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Thursday, October 18, 2012

Colonial Dames of America

If you aren’t qualified to join the Daughters of the American Revolution but can prove that your lineage descends from pioneers who settled in America during the colonial days (from your school days, do you remember what the 13 original colonies were?), then perhaps this group is for you instead.

My encyclopedia seems to indicate that there are two groups of Colonial Dames of America. One was founded in 1890 and the other in 1891. The membership for the first depends on whether you are descended from an ancestor of distinction who resided in the colonies previously to 1776 or in the second, you were descended from a worthy ancestor settling in the colonies previously to 1750. Both groups collect and preserve records, documents, manuscripts, etc. that pertain to the colonies and the revolutionary period activities.

Most of my ancestors were ordinary men. Take for instance on my maternal grandfather’s side, the family traces back to a Peter ULLOM (me, mom, Grandpa John, Alford, Lorenzo Dow, Stephen, Peter). Peter was born in 1748 or 49 in Lancaster County, PA.

A cousin on my maternal grandmother’s side always told me I was descended from Robert MORRIS, the financier and signer of the Declaration of Independence, but it’s not been proven.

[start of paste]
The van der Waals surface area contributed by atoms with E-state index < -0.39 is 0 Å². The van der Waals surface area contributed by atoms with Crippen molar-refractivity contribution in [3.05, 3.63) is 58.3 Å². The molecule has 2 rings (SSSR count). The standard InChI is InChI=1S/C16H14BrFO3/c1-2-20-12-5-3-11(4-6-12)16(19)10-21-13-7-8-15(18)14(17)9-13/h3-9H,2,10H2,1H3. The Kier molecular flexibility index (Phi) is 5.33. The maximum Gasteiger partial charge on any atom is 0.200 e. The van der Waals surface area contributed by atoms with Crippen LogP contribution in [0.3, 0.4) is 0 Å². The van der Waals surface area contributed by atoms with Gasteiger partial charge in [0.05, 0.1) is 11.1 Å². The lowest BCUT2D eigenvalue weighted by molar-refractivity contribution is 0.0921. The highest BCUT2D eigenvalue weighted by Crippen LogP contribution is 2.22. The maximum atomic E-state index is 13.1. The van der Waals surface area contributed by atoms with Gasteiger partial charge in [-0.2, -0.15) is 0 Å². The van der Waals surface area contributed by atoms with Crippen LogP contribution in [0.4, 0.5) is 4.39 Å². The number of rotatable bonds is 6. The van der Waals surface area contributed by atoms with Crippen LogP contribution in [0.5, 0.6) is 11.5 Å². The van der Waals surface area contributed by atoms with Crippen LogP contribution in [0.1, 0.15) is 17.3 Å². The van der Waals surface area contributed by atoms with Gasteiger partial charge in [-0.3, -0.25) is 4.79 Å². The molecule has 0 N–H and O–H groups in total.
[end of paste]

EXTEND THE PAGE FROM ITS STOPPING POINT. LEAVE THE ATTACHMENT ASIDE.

In years, we may be just shy of the requirement of colonial days, unless another family researcher has gone further back than I have. I’d love to know.

Thursday, October 4, 2012

DAR: Daughters of the American Revolution

One of David’s cousins called him last year asking for help to fill out some admission papers for the local chapter of the  Daughters of the American Revolution (DAR). Her dad got sick shortly after that and we haven’t heard anything recently concerning her paperwork.

We talked to the regent of the local chapter at the Grinter Applefest in Wyandotte County, KS. last weekend. The DAR is a volunteer service organization dedicated to promoting patriotism, preserving American history and securing America’s future through better education for children. But in order to be a member, one must be a woman 18 years or older, regardless of race, religion, or ethic background, who can prove lineal descent from a patriot of the American Revolution. They have a DAR library and archives. The genealogy library is said to be the second largest research center in the world, with more than 300,000 files, 185,000 books, and 65,000 microfilms, in the national headquarters. The Archives has nearly 5,000 early American manuscripts and imprints.

Some of their activities involve awarding scholarships and financial aid to students, locating and marking historical landmarks and graves of countless Revolutionary War patriots, volunteering at VA hospitals, preserving local landmarks and historic structures in communities across the country, conserving pre-Industrial American decorative art objects, giving copies of the DAR Manual for Citizenship to immigrants studying for naturalization and becoming docents at local museums.

I was interested in learning that over thirty DAR state societies maintain a state or period room at the National Headquarters in Washington, D.C. and the Kansas Chapel contains stained glass sunflower windows assembled from twelve panels removed during the 1967 remodeling of the Carnegie Library in Wichita. The sunflower is Kansas' state flower. Talk about preserving history! *smile*
David’s 5th great-grandfather, Able Stout, from New Jersey, fought in the American Revolution.
For more information on either the local chapter  or the national organization check out their websites.